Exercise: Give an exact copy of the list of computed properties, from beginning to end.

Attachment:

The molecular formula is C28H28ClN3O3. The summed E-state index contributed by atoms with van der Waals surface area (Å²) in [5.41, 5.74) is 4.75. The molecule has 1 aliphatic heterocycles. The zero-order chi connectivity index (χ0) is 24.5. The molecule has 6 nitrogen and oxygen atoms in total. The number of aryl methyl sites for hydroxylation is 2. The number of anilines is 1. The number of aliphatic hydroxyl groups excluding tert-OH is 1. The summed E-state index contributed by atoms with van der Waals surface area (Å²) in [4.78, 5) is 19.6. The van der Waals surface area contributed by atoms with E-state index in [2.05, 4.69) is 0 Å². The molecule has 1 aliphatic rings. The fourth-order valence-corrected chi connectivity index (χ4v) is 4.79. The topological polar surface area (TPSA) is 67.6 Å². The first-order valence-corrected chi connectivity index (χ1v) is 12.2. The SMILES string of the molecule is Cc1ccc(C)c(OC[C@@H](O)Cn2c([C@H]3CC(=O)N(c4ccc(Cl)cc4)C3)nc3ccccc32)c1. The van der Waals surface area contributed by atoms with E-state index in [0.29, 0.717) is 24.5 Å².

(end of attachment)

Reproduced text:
The molecular formula is C28H28ClN3O3. The summed E-state index contributed by atoms with van der Waals surface area (Å²) in [5.41, 5.74) is 4.75. The molecule has 1 aliphatic heterocycles. The zero-order chi connectivity index (χ0) is 24.5. The molecule has 6 nitrogen and oxygen atoms in total. The number of aryl methyl sites for hydroxylation is 2. The number of anilines is 1. The number of aliphatic hydroxyl groups excluding tert-OH is 1. The summed E-state index contributed by atoms with van der Waals surface area (Å²) in [4.78, 5) is 19.6. The van der Waals surface area contributed by atoms with E-state index in [2.05, 4.69) is 0 Å². The molecule has 1 aliphatic rings. The fourth-order valence-corrected chi connectivity index (χ4v) is 4.79. The topological polar surface area (TPSA) is 67.6 Å². The first-order valence-corrected chi connectivity index (χ1v) is 12.2. The SMILES string of the molecule is Cc1ccc(C)c(OC[C@@H](O)Cn2c([C@H]3CC(=O)N(c4ccc(Cl)cc4)C3)nc3ccccc32)c1. The van der Waals surface area contributed by atoms with E-state index in [0.29, 0.717) is 24.5 Å².